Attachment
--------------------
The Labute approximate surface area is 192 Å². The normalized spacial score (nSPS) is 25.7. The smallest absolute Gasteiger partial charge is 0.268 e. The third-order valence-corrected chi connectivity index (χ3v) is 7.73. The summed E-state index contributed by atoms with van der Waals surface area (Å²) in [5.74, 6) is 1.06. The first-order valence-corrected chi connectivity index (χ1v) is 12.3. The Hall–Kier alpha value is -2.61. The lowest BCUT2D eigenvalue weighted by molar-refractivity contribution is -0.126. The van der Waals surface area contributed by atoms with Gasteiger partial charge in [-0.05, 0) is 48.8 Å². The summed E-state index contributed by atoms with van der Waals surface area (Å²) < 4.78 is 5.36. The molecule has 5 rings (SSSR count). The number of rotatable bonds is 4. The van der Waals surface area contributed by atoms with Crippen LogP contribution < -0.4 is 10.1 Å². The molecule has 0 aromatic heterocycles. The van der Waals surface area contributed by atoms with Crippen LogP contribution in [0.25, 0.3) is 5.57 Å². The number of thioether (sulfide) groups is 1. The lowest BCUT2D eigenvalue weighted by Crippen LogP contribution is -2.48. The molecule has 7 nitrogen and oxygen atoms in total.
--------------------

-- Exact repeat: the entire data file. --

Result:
The Labute approximate surface area is 192 Å². The normalized spacial score (nSPS) is 25.7. The smallest absolute Gasteiger partial charge is 0.268 e. The third-order valence-corrected chi connectivity index (χ3v) is 7.73. The summed E-state index contributed by atoms with van der Waals surface area (Å²) in [5.74, 6) is 1.06. The first-order valence-corrected chi connectivity index (χ1v) is 12.3. The Hall–Kier alpha value is -2.61. The lowest BCUT2D eigenvalue weighted by molar-refractivity contribution is -0.126. The van der Waals surface area contributed by atoms with Gasteiger partial charge in [-0.05, 0) is 48.8 Å². The summed E-state index contributed by atoms with van der Waals surface area (Å²) < 4.78 is 5.36. The molecule has 5 rings (SSSR count). The number of rotatable bonds is 4. The van der Waals surface area contributed by atoms with Crippen LogP contribution < -0.4 is 10.1 Å². The molecule has 0 aromatic heterocycles. The van der Waals surface area contributed by atoms with Crippen LogP contribution in [0.25, 0.3) is 5.57 Å². The number of thioether (sulfide) groups is 1. The lowest BCUT2D eigenvalue weighted by Crippen LogP contribution is -2.48. The molecule has 7 nitrogen and oxygen atoms in total.